“For me, when I have such joy, and where I pull a lot of my strength, is just being in kitchens with women—commotion and stillness at the same time,” says Hawa Hassan, speaking by phone from her studio apartment in Brooklyn. It’s just past noon on a recent Saturday, and her kitchen is momentarily still: coffee not yet drunk, delivery on the way. But the picture she paints is a vibrant one, full of chatter and smells and pots bubbling with the pasta sauce suugo suqaar. Hassan, a Somali native, founded her condiment line, Basbaas, in 2014 on the basis of such memories, drawing inspiration from her mother’s recipes. This week—with the publication of In Bibi’s Kitchen, a new cookbook written with Julia Turshen—Hassan broadens the scope to eight African countries along the Indian Ocean.
Hassan’s own story could fill a book—childhood in Mogadishu, a year in a U.N. refugee camp in Kenya, followed by a solo voyage to Seattle at age seven—but it’s matriarchs who take the spotlight in this ode to home cooking. Structured as a series of grandmotherly house calls, the book is the antithesis of star chef braggadocio; it’s also a counterpoint to a food-media landscape lately criticized for overlooking such perspectives. Plainspoken interviews sit alongside domestic scenes photographed by Nairobi-based Khadija Farah. We meet an elegant Ma Gehennet in Yonkers, New York, as she makes an Eritrean flatbread called kicha. In South Africa, Ma Khanyisa gives her recipe for imifino (wild greens with porridge). Wearing a yellow apron and brightly patterned head wrap, she talks about a spirit of resilience. “There’s a term called zenzele, and it means ‘do it yourself,’” the woman explains. “But even when you do the zenzele thing, you do it in a community. People support you. If you have a piece of land, people will come, and you will plow together, you harvest together.”
That kind of wisdom—threaded between plantain stews and primers on East African colonialism (hence the prevalence of Italian-style red sauce in Somalia)—makes the book feel especially well-timed in a moment all about home cooking and community. Early in the pandemic as people retreated indoors, Hassan joined efforts to deliver food to overburdened hospitals. Later on in the summer, she nailed down a new production facility for Basbaas. The original two condiments, a coconut-cilantro chutney and a tamarind-date sauce, are soon to be joined by four more—one based on a suugo recipe in the book, which will have pasta fans rejoicing come winter. In the conversation below, Hassan talks up weeknight meals, recalls her rebellious palate as an immigrant teen, and tells us about the smiling spoons in her kitchen sink.
Vanity Fair: When did the idea for a cookbook come about? Was it already in mind when you launched the condiments back in 2014?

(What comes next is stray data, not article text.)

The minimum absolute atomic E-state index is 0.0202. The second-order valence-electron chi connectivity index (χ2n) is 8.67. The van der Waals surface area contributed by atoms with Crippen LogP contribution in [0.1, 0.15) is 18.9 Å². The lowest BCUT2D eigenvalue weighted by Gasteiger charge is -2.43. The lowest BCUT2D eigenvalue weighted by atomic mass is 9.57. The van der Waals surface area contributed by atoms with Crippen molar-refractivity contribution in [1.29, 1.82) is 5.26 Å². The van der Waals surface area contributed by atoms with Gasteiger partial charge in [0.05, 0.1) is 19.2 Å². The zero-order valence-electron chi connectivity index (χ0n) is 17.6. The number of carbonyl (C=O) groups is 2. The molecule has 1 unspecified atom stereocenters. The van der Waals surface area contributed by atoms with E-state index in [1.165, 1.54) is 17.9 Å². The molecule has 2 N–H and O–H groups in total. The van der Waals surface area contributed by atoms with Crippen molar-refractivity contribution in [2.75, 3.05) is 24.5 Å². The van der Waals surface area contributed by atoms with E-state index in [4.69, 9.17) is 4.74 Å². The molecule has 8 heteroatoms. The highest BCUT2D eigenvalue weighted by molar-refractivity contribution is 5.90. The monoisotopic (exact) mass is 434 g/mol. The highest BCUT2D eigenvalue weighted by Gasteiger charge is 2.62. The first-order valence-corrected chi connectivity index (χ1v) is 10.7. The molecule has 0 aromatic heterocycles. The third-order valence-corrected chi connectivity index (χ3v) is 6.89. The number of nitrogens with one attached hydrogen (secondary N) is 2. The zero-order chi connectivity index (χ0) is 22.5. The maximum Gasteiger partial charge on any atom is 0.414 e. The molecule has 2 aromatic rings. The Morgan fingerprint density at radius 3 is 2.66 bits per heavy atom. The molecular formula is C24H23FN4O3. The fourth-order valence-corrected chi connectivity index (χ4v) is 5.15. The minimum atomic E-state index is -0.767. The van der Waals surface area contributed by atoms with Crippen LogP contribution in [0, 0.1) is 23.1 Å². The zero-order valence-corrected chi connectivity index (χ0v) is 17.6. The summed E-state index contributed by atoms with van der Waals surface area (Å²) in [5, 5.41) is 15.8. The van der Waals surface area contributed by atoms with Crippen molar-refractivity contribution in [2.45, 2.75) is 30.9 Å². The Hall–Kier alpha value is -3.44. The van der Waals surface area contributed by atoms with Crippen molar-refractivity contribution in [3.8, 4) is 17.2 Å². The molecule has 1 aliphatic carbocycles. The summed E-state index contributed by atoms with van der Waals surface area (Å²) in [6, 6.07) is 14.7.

Hawa Hassan: I was very strategic in terms of producing condiments first off. I really wanted to have a healthy conversation about my origins, and I wanted to introduce people to the cuisine of the continent of Africa. If I can get to their table, then they’ll be interested in the larger picture. For me, the larger picture then became the stories about where I come from—and what better way to do that than through grandmothers and recipes of just one country, but eight countries.
I spent a great deal of my childhood being at the feet of my mom and my grandmother. So I just kept looking at photos and videos [in the food media] and I didn’t see these women getting the camera time in the way that men were. I thought, “O.K., what about a book that focuses on the matriarchy?”
The food narrative is so often about a star chef or celebrity, and this book feels decentralized in a nice way—from the bibis to your book collaborators. What were your considerations there?
I believe, as I rise, it’s my responsibility to make sure that my community also rises with me. So when I went to Ten Speed and said, “I’m going to be using this not-well-known photographer in this industry on this big project,” I think originally there was some hesitation, but very quickly everybody was on board with Khadija Farah, who’s based in Nairobi, who’s also Somali, who’s hijabi. All these things for me were really important because I want my community to be visible in the work that I do. I never want to be the only person at the table who looks like me. And when Khadija was brought onto this project, she was made well aware of that: “When this book comes out, you’re going to get opportunities that you maybe otherwise wouldn’t have seen.” My hope is that she then extends the offer to someone else who looks like us, or comes from where we come from.
I imagine a female photographer also made these women feel at ease.